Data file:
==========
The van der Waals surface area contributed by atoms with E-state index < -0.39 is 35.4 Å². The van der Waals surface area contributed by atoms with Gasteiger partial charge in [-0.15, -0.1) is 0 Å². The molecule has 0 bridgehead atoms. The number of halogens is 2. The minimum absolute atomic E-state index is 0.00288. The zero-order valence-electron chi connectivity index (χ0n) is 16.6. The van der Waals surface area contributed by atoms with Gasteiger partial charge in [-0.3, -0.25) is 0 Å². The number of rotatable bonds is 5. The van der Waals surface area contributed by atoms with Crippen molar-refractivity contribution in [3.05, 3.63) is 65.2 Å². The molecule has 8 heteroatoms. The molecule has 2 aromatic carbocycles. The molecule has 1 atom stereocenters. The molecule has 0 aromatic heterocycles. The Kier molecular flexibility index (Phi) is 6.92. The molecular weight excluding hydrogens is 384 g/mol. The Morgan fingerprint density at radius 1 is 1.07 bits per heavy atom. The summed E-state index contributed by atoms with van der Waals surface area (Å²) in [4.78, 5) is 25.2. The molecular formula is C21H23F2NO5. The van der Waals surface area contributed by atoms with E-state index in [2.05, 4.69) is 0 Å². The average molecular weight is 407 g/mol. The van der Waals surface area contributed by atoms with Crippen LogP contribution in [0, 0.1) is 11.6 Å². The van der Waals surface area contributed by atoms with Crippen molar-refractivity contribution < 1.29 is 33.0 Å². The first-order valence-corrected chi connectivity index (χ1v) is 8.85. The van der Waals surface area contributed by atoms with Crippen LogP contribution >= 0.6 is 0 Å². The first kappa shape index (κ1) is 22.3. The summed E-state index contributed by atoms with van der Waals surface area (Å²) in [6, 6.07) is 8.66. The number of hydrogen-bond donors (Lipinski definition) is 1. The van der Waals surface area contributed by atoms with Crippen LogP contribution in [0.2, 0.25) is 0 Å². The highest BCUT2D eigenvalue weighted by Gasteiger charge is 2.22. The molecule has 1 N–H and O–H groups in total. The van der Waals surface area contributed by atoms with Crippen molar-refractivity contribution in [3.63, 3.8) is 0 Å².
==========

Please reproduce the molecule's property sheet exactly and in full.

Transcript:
The van der Waals surface area contributed by atoms with E-state index < -0.39 is 35.4 Å². The van der Waals surface area contributed by atoms with Gasteiger partial charge in [-0.15, -0.1) is 0 Å². The molecule has 0 bridgehead atoms. The number of halogens is 2. The minimum absolute atomic E-state index is 0.00288. The zero-order valence-electron chi connectivity index (χ0n) is 16.6. The van der Waals surface area contributed by atoms with Gasteiger partial charge in [-0.3, -0.25) is 0 Å². The number of rotatable bonds is 5. The van der Waals surface area contributed by atoms with Crippen molar-refractivity contribution in [3.05, 3.63) is 65.2 Å². The molecule has 8 heteroatoms. The molecule has 2 aromatic carbocycles. The molecule has 1 atom stereocenters. The molecule has 0 aromatic heterocycles. The Kier molecular flexibility index (Phi) is 6.92. The molecular weight excluding hydrogens is 384 g/mol. The Morgan fingerprint density at radius 1 is 1.07 bits per heavy atom. The summed E-state index contributed by atoms with van der Waals surface area (Å²) in [4.78, 5) is 25.2. The molecular formula is C21H23F2NO5. The van der Waals surface area contributed by atoms with E-state index in [2.05, 4.69) is 0 Å². The average molecular weight is 407 g/mol. The van der Waals surface area contributed by atoms with Crippen LogP contribution in [0, 0.1) is 11.6 Å². The van der Waals surface area contributed by atoms with Crippen molar-refractivity contribution < 1.29 is 33.0 Å². The first-order valence-corrected chi connectivity index (χ1v) is 8.85. The van der Waals surface area contributed by atoms with Crippen LogP contribution >= 0.6 is 0 Å². The first kappa shape index (κ1) is 22.3. The summed E-state index contributed by atoms with van der Waals surface area (Å²) in [6, 6.07) is 8.66. The number of hydrogen-bond donors (Lipinski definition) is 1. The van der Waals surface area contributed by atoms with Crippen LogP contribution in [0.2, 0.25) is 0 Å². The highest BCUT2D eigenvalue weighted by Gasteiger charge is 2.22. The molecule has 1 N–H and O–H groups in total. The van der Waals surface area contributed by atoms with Crippen molar-refractivity contribution in [3.63, 3.8) is 0 Å².